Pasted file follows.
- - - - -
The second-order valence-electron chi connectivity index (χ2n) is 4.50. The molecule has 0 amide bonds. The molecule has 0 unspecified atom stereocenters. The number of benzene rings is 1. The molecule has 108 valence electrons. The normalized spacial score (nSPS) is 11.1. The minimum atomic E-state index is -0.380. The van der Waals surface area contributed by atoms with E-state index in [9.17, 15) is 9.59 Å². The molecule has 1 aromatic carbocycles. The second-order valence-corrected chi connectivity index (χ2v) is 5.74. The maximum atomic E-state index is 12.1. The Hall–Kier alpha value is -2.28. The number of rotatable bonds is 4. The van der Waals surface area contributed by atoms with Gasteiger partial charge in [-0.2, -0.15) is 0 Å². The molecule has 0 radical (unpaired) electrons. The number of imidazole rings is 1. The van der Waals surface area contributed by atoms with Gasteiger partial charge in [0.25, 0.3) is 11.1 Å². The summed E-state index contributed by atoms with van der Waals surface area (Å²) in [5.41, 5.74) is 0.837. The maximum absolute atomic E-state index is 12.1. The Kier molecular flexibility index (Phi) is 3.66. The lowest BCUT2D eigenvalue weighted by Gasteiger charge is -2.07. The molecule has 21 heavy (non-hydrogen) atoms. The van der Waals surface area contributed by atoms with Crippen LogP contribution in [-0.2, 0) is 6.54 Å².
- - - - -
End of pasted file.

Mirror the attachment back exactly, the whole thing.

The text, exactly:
The second-order valence-electron chi connectivity index (χ2n) is 4.50. The molecule has 0 amide bonds. The molecule has 0 unspecified atom stereocenters. The number of benzene rings is 1. The molecule has 108 valence electrons. The normalized spacial score (nSPS) is 11.1. The minimum atomic E-state index is -0.380. The van der Waals surface area contributed by atoms with E-state index in [9.17, 15) is 9.59 Å². The molecule has 1 aromatic carbocycles. The second-order valence-corrected chi connectivity index (χ2v) is 5.74. The maximum atomic E-state index is 12.1. The Hall–Kier alpha value is -2.28. The number of rotatable bonds is 4. The van der Waals surface area contributed by atoms with Gasteiger partial charge in [-0.2, -0.15) is 0 Å². The molecule has 0 radical (unpaired) electrons. The number of imidazole rings is 1. The van der Waals surface area contributed by atoms with Gasteiger partial charge in [0.25, 0.3) is 11.1 Å². The summed E-state index contributed by atoms with van der Waals surface area (Å²) in [5.41, 5.74) is 0.837. The maximum absolute atomic E-state index is 12.1. The Kier molecular flexibility index (Phi) is 3.66. The lowest BCUT2D eigenvalue weighted by Gasteiger charge is -2.07. The molecule has 21 heavy (non-hydrogen) atoms. The van der Waals surface area contributed by atoms with Crippen LogP contribution in [-0.2, 0) is 6.54 Å².